Thailand – Uprising not necessarily for ‘the people’

When a ‘popular uprising’ occurs it’s too easy to assume that it is a movement for democracy (and all the interpretations that go with that word). There was a time when you could note the colour of the flags being waved and the slogans shouted through megaphones, these furnished you with a basic understanding of their political positions. Thailand’s crisis is a good example of where this method fails; there’s no clear guarantee that the red-shirts are really ‘red’, or what kind of democracy the self-proclaimed democrats actually advocate.

What is clearer is that the separation along party lines has its real roots in a rough sort of class division. When you hear the proclamations from the PAD (People’s Alliance For Democracy) condemning the spread of consumer culture in Thailand, it’s easy to think of them as left-leaning, but the PAD is composed of followers, drawn from the business elite, upper- and middle-classes, who are mainly royalists. They broadly oppose representative democracy, and instead support a system of increased royal control and a partially-appointed government; they claim Thailand can’t manage representative democracy.  On the other side, those coming out in support of the PPP (People’s Power Party), a party that has already been marred by one deposed, millionaire prime minister found guilty of corruption, are overwhelmingly a rural poor with less official education. Their support of the PPP is entirely based on the fact that it offered them something else after years of being left to poverty by decades of previous government. There is also a visible cultural division between rural people and the city urbanites to the point where one condemns the other for being either an uneducated yokel or a part of the educated elite.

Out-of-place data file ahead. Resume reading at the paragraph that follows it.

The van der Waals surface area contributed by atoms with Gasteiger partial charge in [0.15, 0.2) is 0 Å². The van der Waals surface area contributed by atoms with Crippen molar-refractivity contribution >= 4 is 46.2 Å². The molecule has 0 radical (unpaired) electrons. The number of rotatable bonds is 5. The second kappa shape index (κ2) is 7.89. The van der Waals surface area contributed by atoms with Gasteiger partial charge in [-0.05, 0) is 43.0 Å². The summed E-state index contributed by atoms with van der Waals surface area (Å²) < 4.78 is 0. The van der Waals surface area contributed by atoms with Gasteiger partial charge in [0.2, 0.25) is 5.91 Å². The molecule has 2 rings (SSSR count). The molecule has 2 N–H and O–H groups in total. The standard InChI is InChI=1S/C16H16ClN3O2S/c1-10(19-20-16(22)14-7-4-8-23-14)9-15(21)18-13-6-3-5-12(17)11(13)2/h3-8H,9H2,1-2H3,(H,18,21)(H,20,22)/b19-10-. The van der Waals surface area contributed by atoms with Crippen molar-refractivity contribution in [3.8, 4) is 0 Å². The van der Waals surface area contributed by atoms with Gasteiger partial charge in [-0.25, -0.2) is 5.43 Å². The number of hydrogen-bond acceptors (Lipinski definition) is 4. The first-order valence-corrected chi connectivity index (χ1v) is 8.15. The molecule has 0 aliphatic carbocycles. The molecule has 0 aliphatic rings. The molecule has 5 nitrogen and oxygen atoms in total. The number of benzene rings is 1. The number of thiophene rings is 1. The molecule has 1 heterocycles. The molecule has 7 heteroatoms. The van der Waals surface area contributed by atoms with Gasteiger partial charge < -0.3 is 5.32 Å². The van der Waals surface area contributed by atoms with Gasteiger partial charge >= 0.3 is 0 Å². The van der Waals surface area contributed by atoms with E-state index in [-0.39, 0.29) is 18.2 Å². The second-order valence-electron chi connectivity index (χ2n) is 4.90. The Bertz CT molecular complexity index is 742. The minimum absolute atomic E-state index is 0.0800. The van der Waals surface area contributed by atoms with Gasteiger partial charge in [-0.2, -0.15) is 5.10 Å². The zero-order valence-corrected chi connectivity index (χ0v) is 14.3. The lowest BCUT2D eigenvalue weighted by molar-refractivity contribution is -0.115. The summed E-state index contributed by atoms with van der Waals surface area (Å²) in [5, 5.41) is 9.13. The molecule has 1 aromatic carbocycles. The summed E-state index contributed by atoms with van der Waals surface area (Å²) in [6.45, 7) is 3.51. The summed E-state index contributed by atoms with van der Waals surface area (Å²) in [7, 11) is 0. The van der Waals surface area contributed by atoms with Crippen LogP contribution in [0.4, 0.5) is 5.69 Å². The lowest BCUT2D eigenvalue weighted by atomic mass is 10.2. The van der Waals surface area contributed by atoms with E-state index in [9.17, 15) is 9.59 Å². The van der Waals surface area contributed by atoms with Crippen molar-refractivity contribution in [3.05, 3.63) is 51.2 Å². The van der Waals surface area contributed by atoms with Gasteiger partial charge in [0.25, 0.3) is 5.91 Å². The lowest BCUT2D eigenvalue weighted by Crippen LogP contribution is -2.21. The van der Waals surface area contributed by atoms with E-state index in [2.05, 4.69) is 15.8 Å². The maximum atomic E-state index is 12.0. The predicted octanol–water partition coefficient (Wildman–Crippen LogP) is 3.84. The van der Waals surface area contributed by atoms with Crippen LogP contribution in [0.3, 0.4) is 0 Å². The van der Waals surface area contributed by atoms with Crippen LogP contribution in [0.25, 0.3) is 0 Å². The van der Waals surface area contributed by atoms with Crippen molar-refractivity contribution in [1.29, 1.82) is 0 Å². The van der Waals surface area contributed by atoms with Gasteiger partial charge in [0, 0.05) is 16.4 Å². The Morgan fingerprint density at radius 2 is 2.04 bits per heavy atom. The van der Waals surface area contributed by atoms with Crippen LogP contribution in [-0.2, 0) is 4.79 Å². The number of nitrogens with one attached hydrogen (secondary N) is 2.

The rural red-shirts accuse the PAD of being upper-class elitist royalists, trying to consolidate their own position through force. People in the Thaksin camp include Chaturon Chaiseng, a left-wing activist who took up arms against the military during the 1970s communist insurgency, and it is these kinds of links that give the, as yet, ruling PPP their grass-roots support.  Of course it has to be considered whether the rural farmers really have failed to appreciate the wider picture of Thaksin-style political corruption and abuse that came along with his popular social policy. Everyone still needs to keep an eye on the motives of governments, even those promising the earth.

It is a game of politics played by opportunist politicians and businessmen amongst the classic problem of an economic divide. In the face of no real substantial change it’s self-evident that a rural poor will always support social policy measures that promise to improve their lives, and anyone making those kinds of promises can quickly elevate themselves on the kind of voting power the rural areas wield. The question concerning the protest and occupation of the airport by the PAD is: what kind of democracy does the ‘People’s Alliance For Democracy’ really want?

Thailand’s future is fragile because in the face of governmental collapse there is no gurantee that either side will realise its aims if the vacuum is filled by another military coup.


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